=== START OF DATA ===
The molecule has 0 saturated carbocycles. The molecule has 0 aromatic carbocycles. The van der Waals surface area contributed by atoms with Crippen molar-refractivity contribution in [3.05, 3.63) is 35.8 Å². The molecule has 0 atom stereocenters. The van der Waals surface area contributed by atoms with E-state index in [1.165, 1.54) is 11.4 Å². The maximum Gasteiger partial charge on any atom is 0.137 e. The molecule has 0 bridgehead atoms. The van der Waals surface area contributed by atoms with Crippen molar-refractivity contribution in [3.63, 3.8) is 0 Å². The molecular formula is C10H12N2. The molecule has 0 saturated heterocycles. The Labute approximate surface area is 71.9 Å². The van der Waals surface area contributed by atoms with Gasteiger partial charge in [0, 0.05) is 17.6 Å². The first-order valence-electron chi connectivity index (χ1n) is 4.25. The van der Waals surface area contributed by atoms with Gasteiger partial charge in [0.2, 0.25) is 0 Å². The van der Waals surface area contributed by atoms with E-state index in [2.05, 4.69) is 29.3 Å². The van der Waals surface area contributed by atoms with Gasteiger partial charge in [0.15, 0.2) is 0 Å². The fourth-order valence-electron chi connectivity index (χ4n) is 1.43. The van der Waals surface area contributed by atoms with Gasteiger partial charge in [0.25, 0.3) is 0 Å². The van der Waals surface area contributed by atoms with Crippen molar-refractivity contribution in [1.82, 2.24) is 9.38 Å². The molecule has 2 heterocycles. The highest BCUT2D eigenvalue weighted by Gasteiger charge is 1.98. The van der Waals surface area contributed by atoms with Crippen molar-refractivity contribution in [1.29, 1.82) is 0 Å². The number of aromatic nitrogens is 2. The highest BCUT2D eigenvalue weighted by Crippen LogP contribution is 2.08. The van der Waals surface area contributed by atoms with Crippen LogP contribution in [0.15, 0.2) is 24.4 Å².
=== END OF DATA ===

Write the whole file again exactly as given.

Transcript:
The molecule has 0 saturated carbocycles. The molecule has 0 aromatic carbocycles. The van der Waals surface area contributed by atoms with Crippen molar-refractivity contribution in [3.05, 3.63) is 35.8 Å². The molecule has 0 atom stereocenters. The van der Waals surface area contributed by atoms with E-state index in [1.165, 1.54) is 11.4 Å². The maximum Gasteiger partial charge on any atom is 0.137 e. The molecule has 0 bridgehead atoms. The van der Waals surface area contributed by atoms with Crippen molar-refractivity contribution in [3.63, 3.8) is 0 Å². The molecular formula is C10H12N2. The molecule has 0 saturated heterocycles. The Labute approximate surface area is 71.9 Å². The van der Waals surface area contributed by atoms with Gasteiger partial charge in [0, 0.05) is 17.6 Å². The first-order valence-electron chi connectivity index (χ1n) is 4.25. The van der Waals surface area contributed by atoms with Gasteiger partial charge in [0.2, 0.25) is 0 Å². The van der Waals surface area contributed by atoms with E-state index in [2.05, 4.69) is 29.3 Å². The van der Waals surface area contributed by atoms with Gasteiger partial charge in [0.15, 0.2) is 0 Å². The fourth-order valence-electron chi connectivity index (χ4n) is 1.43. The van der Waals surface area contributed by atoms with Gasteiger partial charge in [0.25, 0.3) is 0 Å². The van der Waals surface area contributed by atoms with Crippen molar-refractivity contribution in [1.82, 2.24) is 9.38 Å². The molecule has 2 heterocycles. The highest BCUT2D eigenvalue weighted by Gasteiger charge is 1.98. The van der Waals surface area contributed by atoms with Crippen molar-refractivity contribution in [1.29, 1.82) is 0 Å². The number of aromatic nitrogens is 2. The highest BCUT2D eigenvalue weighted by Crippen LogP contribution is 2.08. The van der Waals surface area contributed by atoms with Crippen LogP contribution in [0.15, 0.2) is 24.4 Å².